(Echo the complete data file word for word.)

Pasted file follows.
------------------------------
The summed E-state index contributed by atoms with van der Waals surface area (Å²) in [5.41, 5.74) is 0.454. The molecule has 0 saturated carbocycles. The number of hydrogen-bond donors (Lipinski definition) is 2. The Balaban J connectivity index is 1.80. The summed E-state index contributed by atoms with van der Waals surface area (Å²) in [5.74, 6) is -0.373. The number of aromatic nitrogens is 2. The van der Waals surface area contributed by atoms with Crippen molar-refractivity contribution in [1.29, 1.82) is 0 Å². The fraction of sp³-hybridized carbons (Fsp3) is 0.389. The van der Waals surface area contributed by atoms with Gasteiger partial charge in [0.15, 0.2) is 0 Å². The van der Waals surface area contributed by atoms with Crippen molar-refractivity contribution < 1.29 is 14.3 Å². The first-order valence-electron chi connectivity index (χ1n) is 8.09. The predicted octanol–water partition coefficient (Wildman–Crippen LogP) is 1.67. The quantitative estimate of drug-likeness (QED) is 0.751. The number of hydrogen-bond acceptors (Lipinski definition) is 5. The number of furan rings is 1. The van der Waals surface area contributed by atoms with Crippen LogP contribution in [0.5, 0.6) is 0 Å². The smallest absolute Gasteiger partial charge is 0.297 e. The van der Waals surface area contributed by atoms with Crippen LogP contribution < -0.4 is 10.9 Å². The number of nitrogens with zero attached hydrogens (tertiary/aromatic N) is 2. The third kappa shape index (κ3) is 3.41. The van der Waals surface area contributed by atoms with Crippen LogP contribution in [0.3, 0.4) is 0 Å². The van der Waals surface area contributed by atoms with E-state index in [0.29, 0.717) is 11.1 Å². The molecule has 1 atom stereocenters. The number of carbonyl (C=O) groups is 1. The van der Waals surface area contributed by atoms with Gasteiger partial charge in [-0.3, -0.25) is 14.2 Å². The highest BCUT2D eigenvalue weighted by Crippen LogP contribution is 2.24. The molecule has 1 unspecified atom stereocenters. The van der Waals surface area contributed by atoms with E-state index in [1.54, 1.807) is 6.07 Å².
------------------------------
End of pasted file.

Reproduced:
The summed E-state index contributed by atoms with van der Waals surface area (Å²) in [5.41, 5.74) is 0.454. The molecule has 0 saturated carbocycles. The number of hydrogen-bond donors (Lipinski definition) is 2. The Balaban J connectivity index is 1.80. The summed E-state index contributed by atoms with van der Waals surface area (Å²) in [5.74, 6) is -0.373. The number of aromatic nitrogens is 2. The van der Waals surface area contributed by atoms with Crippen molar-refractivity contribution in [1.29, 1.82) is 0 Å². The fraction of sp³-hybridized carbons (Fsp3) is 0.389. The van der Waals surface area contributed by atoms with Gasteiger partial charge in [0.15, 0.2) is 0 Å². The van der Waals surface area contributed by atoms with Crippen molar-refractivity contribution < 1.29 is 14.3 Å². The first-order valence-electron chi connectivity index (χ1n) is 8.09. The predicted octanol–water partition coefficient (Wildman–Crippen LogP) is 1.67. The quantitative estimate of drug-likeness (QED) is 0.751. The number of hydrogen-bond acceptors (Lipinski definition) is 5. The number of furan rings is 1. The van der Waals surface area contributed by atoms with Crippen LogP contribution in [0.5, 0.6) is 0 Å². The smallest absolute Gasteiger partial charge is 0.297 e. The van der Waals surface area contributed by atoms with Crippen LogP contribution < -0.4 is 10.9 Å². The number of nitrogens with zero attached hydrogens (tertiary/aromatic N) is 2. The third kappa shape index (κ3) is 3.41. The van der Waals surface area contributed by atoms with Crippen LogP contribution in [0.3, 0.4) is 0 Å². The van der Waals surface area contributed by atoms with E-state index in [0.29, 0.717) is 11.1 Å². The molecule has 1 atom stereocenters. The number of carbonyl (C=O) groups is 1. The van der Waals surface area contributed by atoms with Gasteiger partial charge in [-0.3, -0.25) is 14.2 Å². The highest BCUT2D eigenvalue weighted by Crippen LogP contribution is 2.24. The molecule has 1 unspecified atom stereocenters. The van der Waals surface area contributed by atoms with E-state index in [1.54, 1.807) is 6.07 Å².